Tuesday, November 18, 2014

Why Am I Going to Holland Instead of Italy?


In all my years of teaching special needs preschool I held many mothers in my arms and in my heart.  I understood their pain and I walked with them through their journey.  I have been blessed to see some of these children grow up to be remarkable adults.  “I Give Tours of Holland” was a sign that once hung in my classroom and I was often asked: “What does that sign mean?“  I can't explain it better then what is written below:

Many years ago Emily Perl Kingsley wrote to the "Dear Abby" newspaper column to try and explain the experience of being the parent of a special needs child. This is what she wrote:

"I am often asked to describe the experience of raising a child with a disability - to try to help people who have not shared that unique experience to understand it, to imagine how it would feel, it's like this...

"When you're going to have a baby, it's like planning a fabulous vacation trip - to Italy. You buy a bunch of guidebooks and make wonderful plans. The Coliseum. The Michelangelo David. The gondolas in Venice. You may learn some handy phrases in Italian. It's all very exciting.

After months of eager anticipation, the day finally arrives. You pack your bags and off you go. Several hours later the plane lands. The stewardess comes in and says, "Welcome to Holland".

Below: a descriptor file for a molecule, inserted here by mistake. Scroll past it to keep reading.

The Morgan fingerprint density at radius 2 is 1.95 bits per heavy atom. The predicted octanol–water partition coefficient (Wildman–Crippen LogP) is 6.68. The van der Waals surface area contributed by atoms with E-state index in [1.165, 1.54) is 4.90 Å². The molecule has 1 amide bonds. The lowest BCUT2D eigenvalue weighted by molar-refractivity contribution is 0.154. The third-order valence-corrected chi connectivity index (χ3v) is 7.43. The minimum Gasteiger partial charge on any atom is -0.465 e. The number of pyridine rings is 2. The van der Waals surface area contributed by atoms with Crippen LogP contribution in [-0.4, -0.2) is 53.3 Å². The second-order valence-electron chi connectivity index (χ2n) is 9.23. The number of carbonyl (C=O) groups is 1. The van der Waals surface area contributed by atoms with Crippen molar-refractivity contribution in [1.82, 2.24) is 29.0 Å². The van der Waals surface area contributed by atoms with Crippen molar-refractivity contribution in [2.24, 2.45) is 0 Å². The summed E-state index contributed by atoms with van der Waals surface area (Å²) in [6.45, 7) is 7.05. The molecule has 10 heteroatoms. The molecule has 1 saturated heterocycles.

"Holland!" you say, "What do you mean, Holland? I signed up for Italy! I'm supposed to be in Italy.  All my life I've dreamed of going to Italy."

But there's been a change in the flight plan. They've landed in Holland and there you must stay.

The most important thing is that they haven't taken you to a horrible, disgusting, filthy place, full of pestilence, famine and disease. It's just a different place.

So you must go out and buy new guidebooks. And you must learn a whole new language. And you will meet a whole new group of people you would never have met.

It's just a different place. It's slower-paced than Italy, less flashy than Italy. But after you've been there a while, and you catch your breath, you look around, and you begin to notice that Holland has windmills, Holland has tulips. Holland even has Rembrandts.

But everyone you know is busy coming and going from Italy, and they're all bragging about what a wonderful time they had there. And for the rest of your life you will say, "Yes, that's where I was supposed to go. That's what I had planned."

And the pain of that will never, ever, ever go away, because the loss of that dream is a very significant loss.

But if you spend your life mourning the fact that you didn't get to Italy, you may never be free to enjoy the very special, the very lovely things about Holland."

  

2 comments:

  1. This was a wonderful read to start my day. Thank you!
    Storie

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  2. What a beautiful perspective! Thanks so much for sharing this, Deb!
    Linda

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